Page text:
So long as one is numbered among the living--so long, that is to say, as one is still plunged in the world of men, a sharer of their interests, conflicts, vanities, passions, and duties, one is bound to deny one's self this subtle state of consciousness; one must consent to be a separate individual, having one's special name, position, age, and sphere of activity. In spite of all the temptations of impersonality, one must resume the position of a being imprisoned within certain limits of time and space, an individual with special surroundings, friends, enemies, profession, country, bound to house and feed himself, to make up his accounts and look after his affairs; in short, one must behave like all the world. There are days when all these details seem to me a dream--when I wonder at the desk under my hand, at my body itself--when I ask myself if there is a street before my house, and if all this geographical and topographical phantasmagoria is indeed real. Time and space become then mere specks; I become a sharer in a purely spiritual existence; I see myself sub specie oeternitatis.

Is not mind simply that which enables us to merge finite reality in the infinite possibility around it? Or, to put it differently, is not mind the universal virtuality, the universe latent? If so, its zero would be the germ of the infinite, which is expressed mathematically by the double zero (00).

Deduction: that the mind may experience the infinite in itself; that in the human individual there arises sometimes the divine spark which reveals to him the existence of the original, fundamental, principal Being, within which all is contained like a series within its generating formula. The universe is but a radiation of mind; and the radiations of the Divine mind are for us more than appearances; they have a reality parallel to our own. The radiations of our mind are imperfect reflections from the great show of fireworks set in motion by Brahma, and great art is great only because of its conformities with the Divine order--with that which is.

Ideal conceptions are the mind's anticipation of such an order. The mind is capable of them because it is mind, and, as such, perceives the Eternal. The real, on the contrary, is fragmentary and passing. Law alone is eternal. The ideal is then the imperishable hope of something better--the mind's involuntary protest against the present, the leaven of the future working in it. It is the supernatural in us, or rather the super-animal, and the ground of human progress. He who has no ideal contents himself with what is; he has no quarrel with facts, which for him are identical with the just, the good, and the beautiful.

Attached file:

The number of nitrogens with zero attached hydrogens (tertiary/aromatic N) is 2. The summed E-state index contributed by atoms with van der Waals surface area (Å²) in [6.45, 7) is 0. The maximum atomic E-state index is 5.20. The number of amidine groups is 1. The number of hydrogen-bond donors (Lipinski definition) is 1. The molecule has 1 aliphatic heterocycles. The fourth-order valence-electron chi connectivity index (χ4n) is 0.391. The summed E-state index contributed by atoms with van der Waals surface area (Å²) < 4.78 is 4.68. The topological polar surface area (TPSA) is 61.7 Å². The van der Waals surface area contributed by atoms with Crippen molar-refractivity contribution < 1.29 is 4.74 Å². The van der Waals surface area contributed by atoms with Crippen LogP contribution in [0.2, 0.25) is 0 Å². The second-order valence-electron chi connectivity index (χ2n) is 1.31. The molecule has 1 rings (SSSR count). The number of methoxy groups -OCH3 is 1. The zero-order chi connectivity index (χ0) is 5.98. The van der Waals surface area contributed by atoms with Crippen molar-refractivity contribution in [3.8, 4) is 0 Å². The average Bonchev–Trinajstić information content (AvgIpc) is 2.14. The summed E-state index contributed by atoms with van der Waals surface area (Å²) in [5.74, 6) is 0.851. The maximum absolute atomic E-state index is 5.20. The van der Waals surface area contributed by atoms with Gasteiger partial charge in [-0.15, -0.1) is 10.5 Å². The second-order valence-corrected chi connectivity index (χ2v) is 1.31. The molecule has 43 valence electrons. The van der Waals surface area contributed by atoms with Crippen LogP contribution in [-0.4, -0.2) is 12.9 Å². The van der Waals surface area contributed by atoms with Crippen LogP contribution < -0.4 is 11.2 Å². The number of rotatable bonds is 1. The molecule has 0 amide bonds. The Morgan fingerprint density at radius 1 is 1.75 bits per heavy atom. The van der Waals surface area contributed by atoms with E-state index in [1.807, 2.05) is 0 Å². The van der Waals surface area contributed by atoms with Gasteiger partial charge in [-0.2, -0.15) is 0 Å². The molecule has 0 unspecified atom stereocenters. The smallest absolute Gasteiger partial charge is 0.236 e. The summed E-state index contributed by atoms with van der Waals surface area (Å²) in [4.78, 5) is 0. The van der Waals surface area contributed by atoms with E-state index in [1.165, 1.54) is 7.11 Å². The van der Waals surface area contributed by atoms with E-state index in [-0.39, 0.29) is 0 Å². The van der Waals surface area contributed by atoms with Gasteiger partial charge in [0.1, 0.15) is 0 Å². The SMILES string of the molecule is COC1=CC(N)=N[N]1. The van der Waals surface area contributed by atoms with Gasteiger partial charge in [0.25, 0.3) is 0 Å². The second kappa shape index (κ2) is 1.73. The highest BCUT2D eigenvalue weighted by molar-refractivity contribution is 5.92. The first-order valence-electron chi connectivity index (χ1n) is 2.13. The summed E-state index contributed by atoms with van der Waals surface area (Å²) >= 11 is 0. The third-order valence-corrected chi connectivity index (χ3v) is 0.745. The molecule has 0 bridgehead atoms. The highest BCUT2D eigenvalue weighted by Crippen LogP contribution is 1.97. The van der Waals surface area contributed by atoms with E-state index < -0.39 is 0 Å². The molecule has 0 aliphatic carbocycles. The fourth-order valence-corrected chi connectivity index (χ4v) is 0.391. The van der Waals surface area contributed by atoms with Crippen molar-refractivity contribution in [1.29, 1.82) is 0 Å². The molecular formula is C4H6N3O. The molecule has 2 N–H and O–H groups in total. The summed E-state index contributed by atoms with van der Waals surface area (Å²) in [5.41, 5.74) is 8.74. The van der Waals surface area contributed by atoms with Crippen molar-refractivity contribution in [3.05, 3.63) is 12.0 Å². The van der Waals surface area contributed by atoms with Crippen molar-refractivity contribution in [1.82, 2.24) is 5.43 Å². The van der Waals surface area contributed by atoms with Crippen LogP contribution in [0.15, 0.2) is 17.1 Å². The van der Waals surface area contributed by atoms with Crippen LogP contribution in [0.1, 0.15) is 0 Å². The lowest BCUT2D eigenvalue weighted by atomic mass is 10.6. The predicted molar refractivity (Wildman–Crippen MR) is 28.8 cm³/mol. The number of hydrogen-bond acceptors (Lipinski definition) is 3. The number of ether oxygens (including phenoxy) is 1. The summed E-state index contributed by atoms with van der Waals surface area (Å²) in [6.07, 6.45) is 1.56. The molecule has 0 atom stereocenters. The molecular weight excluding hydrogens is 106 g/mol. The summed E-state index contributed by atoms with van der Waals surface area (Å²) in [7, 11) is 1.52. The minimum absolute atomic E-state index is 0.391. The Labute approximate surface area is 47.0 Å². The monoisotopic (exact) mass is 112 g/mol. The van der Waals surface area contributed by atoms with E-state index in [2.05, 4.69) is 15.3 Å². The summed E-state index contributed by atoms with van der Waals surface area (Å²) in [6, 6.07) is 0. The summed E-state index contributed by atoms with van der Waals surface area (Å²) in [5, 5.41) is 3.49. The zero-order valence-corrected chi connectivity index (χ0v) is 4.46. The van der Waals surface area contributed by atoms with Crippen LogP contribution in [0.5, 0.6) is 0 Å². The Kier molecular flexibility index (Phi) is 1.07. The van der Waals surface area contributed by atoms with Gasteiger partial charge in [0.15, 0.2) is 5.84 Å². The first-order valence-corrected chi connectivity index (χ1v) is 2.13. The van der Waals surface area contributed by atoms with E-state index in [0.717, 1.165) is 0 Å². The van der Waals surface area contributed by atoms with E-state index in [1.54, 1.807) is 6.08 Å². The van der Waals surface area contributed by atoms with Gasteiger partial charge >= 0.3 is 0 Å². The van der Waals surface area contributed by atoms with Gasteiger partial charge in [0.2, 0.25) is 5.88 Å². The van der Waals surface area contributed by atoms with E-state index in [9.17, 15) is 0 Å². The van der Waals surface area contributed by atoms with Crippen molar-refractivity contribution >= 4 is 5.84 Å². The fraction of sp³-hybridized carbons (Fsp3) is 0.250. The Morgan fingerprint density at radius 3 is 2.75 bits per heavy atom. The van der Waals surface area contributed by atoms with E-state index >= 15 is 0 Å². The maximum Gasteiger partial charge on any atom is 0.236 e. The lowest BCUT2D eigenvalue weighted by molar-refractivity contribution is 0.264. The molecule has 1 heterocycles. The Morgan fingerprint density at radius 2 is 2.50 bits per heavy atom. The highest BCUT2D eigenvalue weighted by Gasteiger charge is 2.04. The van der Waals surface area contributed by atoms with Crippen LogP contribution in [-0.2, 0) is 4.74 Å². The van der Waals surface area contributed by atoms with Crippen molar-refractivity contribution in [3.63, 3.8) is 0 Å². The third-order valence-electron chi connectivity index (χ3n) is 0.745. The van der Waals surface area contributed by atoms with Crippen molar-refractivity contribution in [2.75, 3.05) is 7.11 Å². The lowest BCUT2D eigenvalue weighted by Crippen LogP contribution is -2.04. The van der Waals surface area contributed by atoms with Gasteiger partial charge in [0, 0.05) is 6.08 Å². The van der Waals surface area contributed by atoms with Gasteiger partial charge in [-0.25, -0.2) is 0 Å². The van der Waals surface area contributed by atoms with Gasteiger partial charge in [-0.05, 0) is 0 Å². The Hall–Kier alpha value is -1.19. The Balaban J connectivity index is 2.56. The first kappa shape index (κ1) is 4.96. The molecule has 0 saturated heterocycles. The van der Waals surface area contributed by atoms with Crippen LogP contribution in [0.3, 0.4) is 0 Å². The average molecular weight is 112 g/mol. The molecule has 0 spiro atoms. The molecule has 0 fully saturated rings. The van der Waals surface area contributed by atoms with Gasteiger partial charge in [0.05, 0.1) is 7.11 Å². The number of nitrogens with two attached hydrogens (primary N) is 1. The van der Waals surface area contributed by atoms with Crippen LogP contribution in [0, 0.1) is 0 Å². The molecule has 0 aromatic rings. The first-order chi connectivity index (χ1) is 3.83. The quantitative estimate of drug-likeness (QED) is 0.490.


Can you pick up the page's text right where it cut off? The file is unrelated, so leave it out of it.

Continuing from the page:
But why is the divine radiation imperfect? Because it is still going on. Our planet, for example, is in the mid-course of its experience. Its flora and fauna are still changing. The evolution of humanity is nearer its origin than its close. The complete spiritualization of the animal element in nature seems to be singularly difficult, and it is the task of our species. Its performance is hindered by error, evil, selfishness, and death, without counting telluric catastrophes. The edifice of a common happiness, a common science of morality and justice, is sketched, but only sketched. A thousand retarding and perturbing causes hinder this giant's task, in which nations, races, and continents take part. At the present moment humanity is not yet constituted as a physical unity, and its general education is not yet begun. All our attempts at order as yet have been local crystallizations. Now, indeed, the different possibilities are beginning to combine (union of posts and telegraphs, universal exhibitions, voyages round the globes, international congresses, etc.). Science and common interest are binding together the great fractions of humanity, which religion and language have kept apart. A year in which there has been talk of a network of African railways, running from the coast to the center and bringing the Atlantic, the Mediterranean, and the Indian Ocean into communication with each other--such a year is enough to mark a new epoch. The fantastic has become the conceivable, the possible tends to become the real; the earth becomes the garden of man. Man's chief problem is how to make the cohabitation of the individuals of his species possible; how, that is to say, to secure for each successive epoch the law, the order, the equilibrium which befits it. Division of labor allows him to explore in every direction at once; industry, science, art, law, education, morals, religion, politics, and economical relations--all are in process of birth.

Thus everything may be brought back to zero by the mind, but it is a fruitful zero--a zero which contains the universe and, in particular, humanity. The mind has no more difficulty in tracking the real within the innumerable than in apprehending infinite possibility. 00 may issue from 0, or may return to it.